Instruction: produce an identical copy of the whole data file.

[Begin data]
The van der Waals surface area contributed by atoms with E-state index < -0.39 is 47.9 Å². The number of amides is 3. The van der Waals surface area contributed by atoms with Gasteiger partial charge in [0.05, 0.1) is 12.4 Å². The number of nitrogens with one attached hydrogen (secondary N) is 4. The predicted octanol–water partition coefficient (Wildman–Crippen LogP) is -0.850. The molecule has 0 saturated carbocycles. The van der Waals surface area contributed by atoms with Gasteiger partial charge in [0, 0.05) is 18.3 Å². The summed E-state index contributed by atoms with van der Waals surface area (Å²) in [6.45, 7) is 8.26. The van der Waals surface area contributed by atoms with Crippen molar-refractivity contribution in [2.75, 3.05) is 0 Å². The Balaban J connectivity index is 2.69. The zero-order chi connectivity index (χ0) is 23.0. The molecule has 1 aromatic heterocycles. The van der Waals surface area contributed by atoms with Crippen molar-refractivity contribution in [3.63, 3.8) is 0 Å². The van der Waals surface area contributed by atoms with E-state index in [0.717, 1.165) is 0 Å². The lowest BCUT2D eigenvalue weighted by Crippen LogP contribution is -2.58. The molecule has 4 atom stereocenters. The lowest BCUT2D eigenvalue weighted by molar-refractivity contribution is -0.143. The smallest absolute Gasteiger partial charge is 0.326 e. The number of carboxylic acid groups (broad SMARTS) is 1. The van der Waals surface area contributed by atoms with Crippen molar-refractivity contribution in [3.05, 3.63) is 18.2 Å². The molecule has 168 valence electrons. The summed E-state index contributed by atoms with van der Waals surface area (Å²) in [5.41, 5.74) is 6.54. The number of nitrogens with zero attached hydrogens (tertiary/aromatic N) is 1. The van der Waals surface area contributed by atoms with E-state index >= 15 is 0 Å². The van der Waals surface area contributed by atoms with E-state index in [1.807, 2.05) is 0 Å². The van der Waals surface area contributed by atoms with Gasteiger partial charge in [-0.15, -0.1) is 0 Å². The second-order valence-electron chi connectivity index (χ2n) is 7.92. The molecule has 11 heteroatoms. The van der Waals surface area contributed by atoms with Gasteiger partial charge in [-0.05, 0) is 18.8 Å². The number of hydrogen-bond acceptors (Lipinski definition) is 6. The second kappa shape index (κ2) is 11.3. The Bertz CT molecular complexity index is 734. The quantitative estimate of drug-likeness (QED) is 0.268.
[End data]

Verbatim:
The van der Waals surface area contributed by atoms with E-state index < -0.39 is 47.9 Å². The number of amides is 3. The van der Waals surface area contributed by atoms with Gasteiger partial charge in [0.05, 0.1) is 12.4 Å². The number of nitrogens with one attached hydrogen (secondary N) is 4. The predicted octanol–water partition coefficient (Wildman–Crippen LogP) is -0.850. The molecule has 0 saturated carbocycles. The van der Waals surface area contributed by atoms with Gasteiger partial charge in [0, 0.05) is 18.3 Å². The summed E-state index contributed by atoms with van der Waals surface area (Å²) in [6.45, 7) is 8.26. The van der Waals surface area contributed by atoms with Crippen molar-refractivity contribution in [2.75, 3.05) is 0 Å². The Balaban J connectivity index is 2.69. The zero-order chi connectivity index (χ0) is 23.0. The molecule has 1 aromatic heterocycles. The van der Waals surface area contributed by atoms with Crippen molar-refractivity contribution in [3.63, 3.8) is 0 Å². The van der Waals surface area contributed by atoms with E-state index in [0.717, 1.165) is 0 Å². The lowest BCUT2D eigenvalue weighted by Crippen LogP contribution is -2.58. The molecule has 4 atom stereocenters. The lowest BCUT2D eigenvalue weighted by molar-refractivity contribution is -0.143. The smallest absolute Gasteiger partial charge is 0.326 e. The number of carboxylic acid groups (broad SMARTS) is 1. The van der Waals surface area contributed by atoms with Crippen molar-refractivity contribution in [3.05, 3.63) is 18.2 Å². The molecule has 168 valence electrons. The summed E-state index contributed by atoms with van der Waals surface area (Å²) in [5.41, 5.74) is 6.54. The number of nitrogens with zero attached hydrogens (tertiary/aromatic N) is 1. The van der Waals surface area contributed by atoms with E-state index >= 15 is 0 Å². The van der Waals surface area contributed by atoms with E-state index in [1.807, 2.05) is 0 Å². The van der Waals surface area contributed by atoms with Gasteiger partial charge in [-0.15, -0.1) is 0 Å². The second-order valence-electron chi connectivity index (χ2n) is 7.92. The molecule has 11 heteroatoms. The van der Waals surface area contributed by atoms with Gasteiger partial charge in [-0.05, 0) is 18.8 Å². The number of hydrogen-bond acceptors (Lipinski definition) is 6. The second kappa shape index (κ2) is 11.3. The Bertz CT molecular complexity index is 734. The quantitative estimate of drug-likeness (QED) is 0.268.